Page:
Homeworks & Grading for 05-830, Advanced User Interface Software, Spring, 2017


List of Homeworks

Homework 1: Evaluate the Usability of a User Interface Tool or Toolkit, 10% of grade. Tuesday, Jan. 17, 2017 - Thursday, Jan. 26, 2017. Due at 1:30pm (just before class)

In homeworks 2 - 5, you will be creating a user interface toolkit (or "framework") from scratch. Each homework builds on the previous.

Homework 2: Implement a Retained Object System, 18% of grade. Thursday, Jan. 26, 2017 - Tuesday, Feb. 14, 2017, 1:30pm

Homework 3: Design and Implement an Input Model for your Retained Object System, 18% of grade. Tuesday, Feb. 14, 2017 - Thursday, Mar. 9, 2017, 1:30pm

Homework 4: Implement a Constraint System for your Retained Object System, 18% of grade. Thursday, Mar. 9, 2017 - Tuesday, Apr. 4, 2017, 1:30pm

Homework 5: Build an interesting UI or some widgets with your toolkit, 18% of grade. Tuesday, Apr. 4, 2017 - Thursday, May 4, 2017, 1:30pm

In-Class Presentations. Topic selection due Tuesday, Mar. 28, 2017. Readings due 1 week before presentation. Slides due 1 day before presentation; final presentation due various times, listed on the class's schedule page.


Grading

Individual components of the grading will be weighted approximately as follows (this is tentative and subject to change). Note that there is no final.

Assignment Percent of Final Grade
Homework 1 10%
Homework 2 18%
Homework 3 18%
Homework 4 18%
Homework 5 18%
In-Class Participation and Presentations 18%

No cheating. No copying other people's work. All homeworks are individual. The official disciplinary policy is below.


Late Policy

Assignments are due before the beginning of class (1:30pm) on the specified day. A penalty of 10 points out of 100 (one letter grade) will be immediately applied after the beginning of class. An additional 10 points will be subtracted for each additional class period late. For the final assignment, the penalties will increase every day (since I have to get the final grade submitted).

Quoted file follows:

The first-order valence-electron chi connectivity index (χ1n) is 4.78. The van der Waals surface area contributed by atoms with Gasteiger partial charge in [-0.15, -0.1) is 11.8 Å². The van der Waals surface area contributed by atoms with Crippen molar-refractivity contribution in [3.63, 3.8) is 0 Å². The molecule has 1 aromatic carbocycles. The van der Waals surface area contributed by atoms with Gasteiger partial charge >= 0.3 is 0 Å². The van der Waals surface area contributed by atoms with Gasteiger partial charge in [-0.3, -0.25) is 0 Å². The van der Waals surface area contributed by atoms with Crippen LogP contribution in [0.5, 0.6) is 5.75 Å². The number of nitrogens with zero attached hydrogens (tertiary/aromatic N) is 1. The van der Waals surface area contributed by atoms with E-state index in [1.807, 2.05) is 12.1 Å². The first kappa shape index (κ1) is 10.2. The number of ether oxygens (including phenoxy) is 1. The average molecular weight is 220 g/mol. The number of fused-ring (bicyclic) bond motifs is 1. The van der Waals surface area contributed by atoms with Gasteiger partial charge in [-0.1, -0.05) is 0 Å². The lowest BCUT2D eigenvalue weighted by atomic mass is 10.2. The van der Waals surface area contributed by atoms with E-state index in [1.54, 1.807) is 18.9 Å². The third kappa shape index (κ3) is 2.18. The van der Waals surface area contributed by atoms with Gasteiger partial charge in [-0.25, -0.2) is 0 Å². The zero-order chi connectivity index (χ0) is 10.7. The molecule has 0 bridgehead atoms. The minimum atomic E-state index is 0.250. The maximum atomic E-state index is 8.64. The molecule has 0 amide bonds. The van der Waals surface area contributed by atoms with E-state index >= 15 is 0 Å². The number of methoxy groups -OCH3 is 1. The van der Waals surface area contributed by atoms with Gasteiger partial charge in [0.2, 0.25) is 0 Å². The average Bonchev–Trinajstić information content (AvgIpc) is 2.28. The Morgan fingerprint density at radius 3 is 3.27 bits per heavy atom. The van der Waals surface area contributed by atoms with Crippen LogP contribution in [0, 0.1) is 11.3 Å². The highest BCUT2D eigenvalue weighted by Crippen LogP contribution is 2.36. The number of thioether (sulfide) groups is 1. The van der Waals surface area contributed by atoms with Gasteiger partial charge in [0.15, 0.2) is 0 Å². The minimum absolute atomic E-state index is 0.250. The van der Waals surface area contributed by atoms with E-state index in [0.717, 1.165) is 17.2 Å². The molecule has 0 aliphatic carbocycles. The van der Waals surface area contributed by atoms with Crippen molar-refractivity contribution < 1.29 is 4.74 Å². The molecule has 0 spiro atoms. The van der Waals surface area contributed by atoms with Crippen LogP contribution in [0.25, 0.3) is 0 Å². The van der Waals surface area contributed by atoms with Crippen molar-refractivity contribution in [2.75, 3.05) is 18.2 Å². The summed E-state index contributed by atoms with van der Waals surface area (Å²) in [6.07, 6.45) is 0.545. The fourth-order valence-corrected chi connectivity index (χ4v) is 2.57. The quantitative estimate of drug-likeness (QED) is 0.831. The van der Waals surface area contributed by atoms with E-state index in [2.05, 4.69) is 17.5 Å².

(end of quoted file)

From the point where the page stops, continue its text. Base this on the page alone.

Incompletes

It is the policy of this class not to give incompletes.  Note that the course load is designed to be relatively uniform during the term, since there is no big project at the end.


Disciplinary Action for Cheating or Plagiarism

(The HCII faculty have been asked to include the following in the course syllabus.)

While there is a university-wide disciplinary committee which handles serious disciplinary matters referred to it, the responsibility for establishing disciplinary guidelines rests with each department. Since the primary affiliation of this course is with the Human-Computer Interaction Institute (HCII), we will follow the set of rules established by that department. The following are the rules to be applied uniformly by the HCII

First, cheating in any form is not permitted as an ethical or professional behavior and will not be tolerated. Cheating includes, but is not necessarily limited to:

Should any student be found guilty of cheating on a quiz, exam, homework or project, at minimum a zero grade will be recorded and then averaged in with the other grades (should there be any) for the term. Depending on the circumstances, and at the discretion of the instructor and the Department Head, the student may be failed in the course and may be expelled from the University. In any case, the University will be notified of any case of cheating or plagiarism. A repeated occurrence of cheating will be treated as an automatic failure (R grade) and expulsion from the University.